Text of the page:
Thirdly, a more significant issue comes, however, from the legislative nature of the NIS Directive, as it prescribes security obligations without minimum requirements allotted to the Member States having different (cybersecurity) capabilities. At the same time, regarding the complexity of the legislative framework, hypothetically, if a security incident affects an OES’s IT system offering payment services and the incident has an impact on personal data, there is an obligation to notify and cooperate with possibly different competent authorities under Articles 6, 14, and 16 of the NIS Directive, Articles 33 and 34 of the GDPR [6]Regulation (EU) 2016/679 of the European Parliament and of the Council of 27 April 2016 on the protection of natural persons with regard to the processing of personal data and on the free movement of … Continue reading, and Article 19 of PSD2 [7]Directive (EU) 2015/2366 of the European Parliament and of the Council of 25 November 2015 on payment services in the internal market, amending Directives 2002/65/EC, 2009/110/EC and 2013/36/EU and … Continue reading. Article 19 of eIDAS [8]Regulation (EU) No 910/2014 of the European Parliament and the Council of 23 July 2014 on electronic identification and trust services for electronic transactions in the internal market and repealing … Continue reading prescribes further obligations for the trust services providers.

 

Lastly, the cybersecurity standards are fragmented due to the lack of cross-Member State interoperable solutions and the lack of higher-level mechanisms. The Cybersecurity Act [9]Regulation (EU) 2019/881 of the European Parliament and of the Council of 17 April 2019 on ENISA (the European Union Agency for Cybersecurity) and on information and communications technology … Continue reading have created a voluntary framework for European Union-wide cybersecurity certification for ICT products, services, and processes [10]C. Kohler, “The EU Cybersecurity Act and European standards: an introduction to the role of European standardization,” International Cybersecurity Law Review, vol. 1, no. 1–2, 2020, doi: … Continue reading. Since, typically, organisations implement cybersecurity capabilities in a risk-based approach, it is an apparent deficiency that there is no standard approach to identify interdependencies and conduct a business impact analysis and modelling risks. Currently, the ENISA [11]ENISA, “Interdependencies between OES and DSPs,” 2021. https://www.enisa.europa.eu/news/enisa-news/enisa-publishes-a-tool-for-the-mapping-of-dependencies-to-international-standards (accessed May … Continue reading, fostering impact analysis, has created its Interdependencies tool that “contributes to the NIS Directive (Article 3) objective for a common and converged level of security in network and information systems at EU level, and it does not intend to replace existing standards, frameworks or good practices in use by OESs”.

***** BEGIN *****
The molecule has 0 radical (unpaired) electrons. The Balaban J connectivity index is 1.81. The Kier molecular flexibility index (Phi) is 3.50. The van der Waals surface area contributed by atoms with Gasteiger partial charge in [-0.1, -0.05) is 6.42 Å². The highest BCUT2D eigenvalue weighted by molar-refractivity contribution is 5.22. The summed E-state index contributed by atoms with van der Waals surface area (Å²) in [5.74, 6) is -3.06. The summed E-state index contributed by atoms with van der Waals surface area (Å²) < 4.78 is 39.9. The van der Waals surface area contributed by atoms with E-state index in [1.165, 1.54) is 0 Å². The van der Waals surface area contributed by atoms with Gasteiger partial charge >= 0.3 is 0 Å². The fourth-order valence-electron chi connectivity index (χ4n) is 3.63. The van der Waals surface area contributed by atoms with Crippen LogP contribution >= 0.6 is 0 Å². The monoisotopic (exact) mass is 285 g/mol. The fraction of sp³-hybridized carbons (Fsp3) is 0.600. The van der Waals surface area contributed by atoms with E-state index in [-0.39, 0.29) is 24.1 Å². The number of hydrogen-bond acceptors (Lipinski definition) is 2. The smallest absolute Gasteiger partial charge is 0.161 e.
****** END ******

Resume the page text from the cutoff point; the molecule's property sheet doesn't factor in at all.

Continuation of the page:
According to the European Commission [12]European Commission, “Proposal for directive on measures for high common level of cybersecurity across the Union,” 2021. … Continue reading, the NIS 2 Directive proposal eliminates the distinction between OESs and DSPs and “expands the scope of the current NIS Directive by adding new sectors based on their criticality for the economy and society, and by introducing a clear size cap – meaning that all medium and large companies in selected sectors will be included in the scope. At the same time, it leaves some flexibility for the Member States to identify smaller entities with a high-security risk profile.”

As a further improvement, the draft aims to enhance the security of supply chains and supplier relationships and prescribes a minimum list of basic security requirements. On the other hand, there is no standardisation approach to identify interdependencies, conduct business impact analysis, and model risks considering all the organisational ICT ecosystem elements as technology, people, and processes.